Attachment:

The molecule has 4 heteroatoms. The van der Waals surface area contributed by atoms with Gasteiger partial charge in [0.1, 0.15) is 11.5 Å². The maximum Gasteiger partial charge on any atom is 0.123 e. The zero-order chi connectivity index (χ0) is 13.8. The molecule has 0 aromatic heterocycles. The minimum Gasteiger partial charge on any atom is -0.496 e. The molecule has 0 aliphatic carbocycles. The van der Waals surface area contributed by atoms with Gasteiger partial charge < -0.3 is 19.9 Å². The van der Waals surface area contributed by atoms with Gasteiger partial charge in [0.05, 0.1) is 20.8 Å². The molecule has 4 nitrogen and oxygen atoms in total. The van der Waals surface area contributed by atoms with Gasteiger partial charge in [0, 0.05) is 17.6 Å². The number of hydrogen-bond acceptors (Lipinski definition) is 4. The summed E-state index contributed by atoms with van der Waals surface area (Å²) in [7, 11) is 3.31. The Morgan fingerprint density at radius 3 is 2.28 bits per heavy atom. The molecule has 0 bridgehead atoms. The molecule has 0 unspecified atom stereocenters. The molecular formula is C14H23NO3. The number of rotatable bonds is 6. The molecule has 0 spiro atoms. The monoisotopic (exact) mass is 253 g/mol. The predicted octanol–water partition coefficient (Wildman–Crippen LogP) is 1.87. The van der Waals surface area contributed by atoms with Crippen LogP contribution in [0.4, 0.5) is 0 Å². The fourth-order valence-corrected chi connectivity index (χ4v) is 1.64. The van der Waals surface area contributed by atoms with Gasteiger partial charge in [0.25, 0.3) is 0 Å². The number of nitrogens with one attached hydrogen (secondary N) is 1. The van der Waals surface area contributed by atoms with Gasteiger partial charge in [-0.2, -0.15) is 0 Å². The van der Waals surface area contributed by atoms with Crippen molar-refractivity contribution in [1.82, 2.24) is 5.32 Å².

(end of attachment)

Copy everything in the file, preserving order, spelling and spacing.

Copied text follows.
The molecule has 4 heteroatoms. The van der Waals surface area contributed by atoms with Gasteiger partial charge in [0.1, 0.15) is 11.5 Å². The maximum Gasteiger partial charge on any atom is 0.123 e. The zero-order chi connectivity index (χ0) is 13.8. The molecule has 0 aromatic heterocycles. The minimum Gasteiger partial charge on any atom is -0.496 e. The molecule has 0 aliphatic carbocycles. The van der Waals surface area contributed by atoms with Gasteiger partial charge < -0.3 is 19.9 Å². The van der Waals surface area contributed by atoms with Gasteiger partial charge in [0.05, 0.1) is 20.8 Å². The molecule has 4 nitrogen and oxygen atoms in total. The van der Waals surface area contributed by atoms with Gasteiger partial charge in [0, 0.05) is 17.6 Å². The number of hydrogen-bond acceptors (Lipinski definition) is 4. The summed E-state index contributed by atoms with van der Waals surface area (Å²) in [7, 11) is 3.31. The Morgan fingerprint density at radius 3 is 2.28 bits per heavy atom. The molecule has 0 bridgehead atoms. The molecule has 0 unspecified atom stereocenters. The molecular formula is C14H23NO3. The number of rotatable bonds is 6. The molecule has 0 spiro atoms. The monoisotopic (exact) mass is 253 g/mol. The predicted octanol–water partition coefficient (Wildman–Crippen LogP) is 1.87. The van der Waals surface area contributed by atoms with Crippen LogP contribution in [0.4, 0.5) is 0 Å². The fourth-order valence-corrected chi connectivity index (χ4v) is 1.64. The van der Waals surface area contributed by atoms with Gasteiger partial charge in [0.25, 0.3) is 0 Å². The number of nitrogens with one attached hydrogen (secondary N) is 1. The van der Waals surface area contributed by atoms with Gasteiger partial charge in [-0.2, -0.15) is 0 Å². The van der Waals surface area contributed by atoms with Crippen molar-refractivity contribution in [1.82, 2.24) is 5.32 Å².